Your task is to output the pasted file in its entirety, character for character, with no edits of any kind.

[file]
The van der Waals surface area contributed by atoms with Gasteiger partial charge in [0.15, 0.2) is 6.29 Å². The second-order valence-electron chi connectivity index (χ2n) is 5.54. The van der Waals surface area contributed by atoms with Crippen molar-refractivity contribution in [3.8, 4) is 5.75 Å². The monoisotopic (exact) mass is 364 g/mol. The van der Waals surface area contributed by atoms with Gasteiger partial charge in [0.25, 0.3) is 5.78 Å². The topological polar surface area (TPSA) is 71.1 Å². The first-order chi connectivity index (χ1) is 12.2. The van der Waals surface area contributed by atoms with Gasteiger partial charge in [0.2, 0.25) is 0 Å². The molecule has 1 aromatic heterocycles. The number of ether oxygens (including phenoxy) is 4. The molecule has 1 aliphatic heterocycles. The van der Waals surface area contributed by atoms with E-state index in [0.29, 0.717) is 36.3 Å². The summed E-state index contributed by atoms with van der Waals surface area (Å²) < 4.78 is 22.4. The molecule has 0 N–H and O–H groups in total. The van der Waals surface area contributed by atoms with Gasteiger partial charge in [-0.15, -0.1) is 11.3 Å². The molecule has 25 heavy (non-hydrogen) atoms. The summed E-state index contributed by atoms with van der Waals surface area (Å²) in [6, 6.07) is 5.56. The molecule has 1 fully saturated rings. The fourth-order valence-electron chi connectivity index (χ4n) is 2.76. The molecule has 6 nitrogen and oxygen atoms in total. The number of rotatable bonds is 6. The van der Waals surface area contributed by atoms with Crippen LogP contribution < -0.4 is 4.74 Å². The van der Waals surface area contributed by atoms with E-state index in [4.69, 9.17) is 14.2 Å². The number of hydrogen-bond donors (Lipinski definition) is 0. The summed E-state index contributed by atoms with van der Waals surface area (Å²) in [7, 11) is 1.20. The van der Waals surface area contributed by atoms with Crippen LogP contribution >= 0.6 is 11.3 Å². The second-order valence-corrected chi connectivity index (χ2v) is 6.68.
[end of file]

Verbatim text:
The van der Waals surface area contributed by atoms with Gasteiger partial charge in [0.15, 0.2) is 6.29 Å². The second-order valence-electron chi connectivity index (χ2n) is 5.54. The van der Waals surface area contributed by atoms with Crippen molar-refractivity contribution in [3.8, 4) is 5.75 Å². The monoisotopic (exact) mass is 364 g/mol. The van der Waals surface area contributed by atoms with Gasteiger partial charge in [0.25, 0.3) is 5.78 Å². The topological polar surface area (TPSA) is 71.1 Å². The first-order chi connectivity index (χ1) is 12.2. The van der Waals surface area contributed by atoms with Gasteiger partial charge in [0.2, 0.25) is 0 Å². The molecule has 1 aromatic heterocycles. The number of ether oxygens (including phenoxy) is 4. The molecule has 1 aliphatic heterocycles. The van der Waals surface area contributed by atoms with E-state index in [0.29, 0.717) is 36.3 Å². The summed E-state index contributed by atoms with van der Waals surface area (Å²) < 4.78 is 22.4. The molecule has 0 N–H and O–H groups in total. The van der Waals surface area contributed by atoms with Gasteiger partial charge in [-0.15, -0.1) is 11.3 Å². The molecule has 25 heavy (non-hydrogen) atoms. The summed E-state index contributed by atoms with van der Waals surface area (Å²) in [6, 6.07) is 5.56. The molecule has 1 fully saturated rings. The fourth-order valence-electron chi connectivity index (χ4n) is 2.76. The molecule has 6 nitrogen and oxygen atoms in total. The number of rotatable bonds is 6. The van der Waals surface area contributed by atoms with Crippen LogP contribution < -0.4 is 4.74 Å². The van der Waals surface area contributed by atoms with E-state index in [4.69, 9.17) is 14.2 Å². The number of hydrogen-bond donors (Lipinski definition) is 0. The summed E-state index contributed by atoms with van der Waals surface area (Å²) in [7, 11) is 1.20. The van der Waals surface area contributed by atoms with Crippen LogP contribution >= 0.6 is 11.3 Å². The second-order valence-corrected chi connectivity index (χ2v) is 6.68.